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More than 40,000 people complete Well-being at Work Card training

The Well-being at Work Card® training provides direction for the development of well-being at work. More than 40,000 pioneers have already completed the training. Read how the work communities of Kirsi Autonen-Honkonen, Jarkko Luokkala and Henri Piitulainen have benefitted from the training.

Henri Piitulainen, a supervisor and occupational safety manager at Meidän IT ja Talous Oy, attended the Well-being at Work Card training organised by the North Karelia Municipal Education and Training Consortium Riveria this autumn. Piitulainen is studying for a vocational qualification in business administration at Riveria, and the card training can be included into his degree.

Piitulainen says that he is particularly interested in how high-quality management can improve employee well-being. The Well-being at Work Card training day gave him more tools to work with in this area.

“The training provided a more professional approach to promoting well-being in the work community,” says Piitulainen.

“I have been able to implement the things we discussed in the training for my own team, in my supervisory work and in the role of an occupational safety manager,” he says.

As far as management goes, his workplace is planning to invest in well-being at work through training related to work ability management, among other measures.

Piitulainen recommends undergoing the Well-being at Work Card training. In his opinion, the Well-being at Work Card training will benefit occupational safety and health personnel, HR and supervisors, and it is applicable to training personnel in the workplace more broadly, as well.

New ideas for work community well-being and management

Jarkko Luokkala works as a product development engineer at Sandvik, in the field of mining and quarrying. At his workplace, the Well-being at Work Card training was arranged for a group of about ten people after the COVID-19 pandemic as the employees returned to the workplace from remote work.

“We conducted a survey in our work community to find out how well our employees enjoy working for us, and there was room for improvement. The Well-being at Work Card training gave us new ideas for our development work.  During the discussions, we heard examples of how different problems have been handled and solved in other companies,” says Luokkala.

In the spring following the training, an information campaign was organised for the entire work community, covering issues related to both occupational safety and well-being at work.

“Among the themes of the campaign were the stress and resource factors that came up in the Well-being at Work Card training, and their significance for well-being at work. We, as a work community, got new ideas for identifying and taking these important factors into account.”

Strengthening the culture of speaking out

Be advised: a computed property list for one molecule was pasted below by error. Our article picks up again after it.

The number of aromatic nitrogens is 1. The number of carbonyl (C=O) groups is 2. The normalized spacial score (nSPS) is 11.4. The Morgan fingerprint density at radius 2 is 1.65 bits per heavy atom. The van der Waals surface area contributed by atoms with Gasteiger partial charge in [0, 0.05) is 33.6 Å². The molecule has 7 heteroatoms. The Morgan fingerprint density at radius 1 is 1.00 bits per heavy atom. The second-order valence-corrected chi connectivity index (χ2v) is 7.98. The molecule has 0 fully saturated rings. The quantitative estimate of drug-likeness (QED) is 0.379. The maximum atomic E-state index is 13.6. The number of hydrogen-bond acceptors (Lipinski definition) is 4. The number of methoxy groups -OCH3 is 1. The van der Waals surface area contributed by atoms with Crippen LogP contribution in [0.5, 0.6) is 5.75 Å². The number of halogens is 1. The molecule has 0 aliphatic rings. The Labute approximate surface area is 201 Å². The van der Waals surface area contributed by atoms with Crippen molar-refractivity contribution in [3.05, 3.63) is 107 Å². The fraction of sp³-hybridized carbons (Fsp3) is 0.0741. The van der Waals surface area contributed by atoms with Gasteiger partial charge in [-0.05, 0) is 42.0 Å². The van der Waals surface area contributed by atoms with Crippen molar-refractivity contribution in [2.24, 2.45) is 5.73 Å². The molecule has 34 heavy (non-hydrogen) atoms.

Kirsi Autonen-Honkonen works as a head nurse in oral health care at the wellbeing services county of Central Finland. She underwent Well-being at Work Card training even before the health care and social service reform, when she was still employed by the City of Jyväskylä. Back then, Autonen-Honkonen worked, among other things, as a supervisor of equipment maintenance personnel. Together with the occupational safety representative, she organised tailored card training for the personnel.

“Before the training, the team members answered a survey, and we took the results into account in the content of the training. For example, challenges in interaction had not been raised at joint meetings but, with the survey and training, the topic was addressed,” Autonen-Honkonen explains.

Her team of 20 people benefitted from the training in many ways.

“In the training, we reviewed factors affecting the functioning of the work community, recalled the responsibilities of employees, familiarised ourselves with the characteristics of effective co-operation and outlined the importance of good behaviour at work. We also considered conflict and harassment situations and bringing them up in order to put an end to the effects of inappropriate behaviour as early as possible.”

In the team’s everyday life, the training could be seen, for example, in the strengthening of the culture of speaking out; the employees dared to point out and deal with issues that had previously been dealt with through several intermediaries.

“The Central Finland wellbeing services county training plan also recommends Well-being at Work Card training for supervisors and those working in positions of responsibility. In my opinion, Well-being at Work Card training is suitable for everyone who has the opportunity to participate in it. It provides a good basis for doing work regardless of your role,” says Autonen-Honkonen.

Did you know?

Well-being at Work Card training sessions, open to all, are organised across Finland, as well as online.

You can also order the training for your own workplace!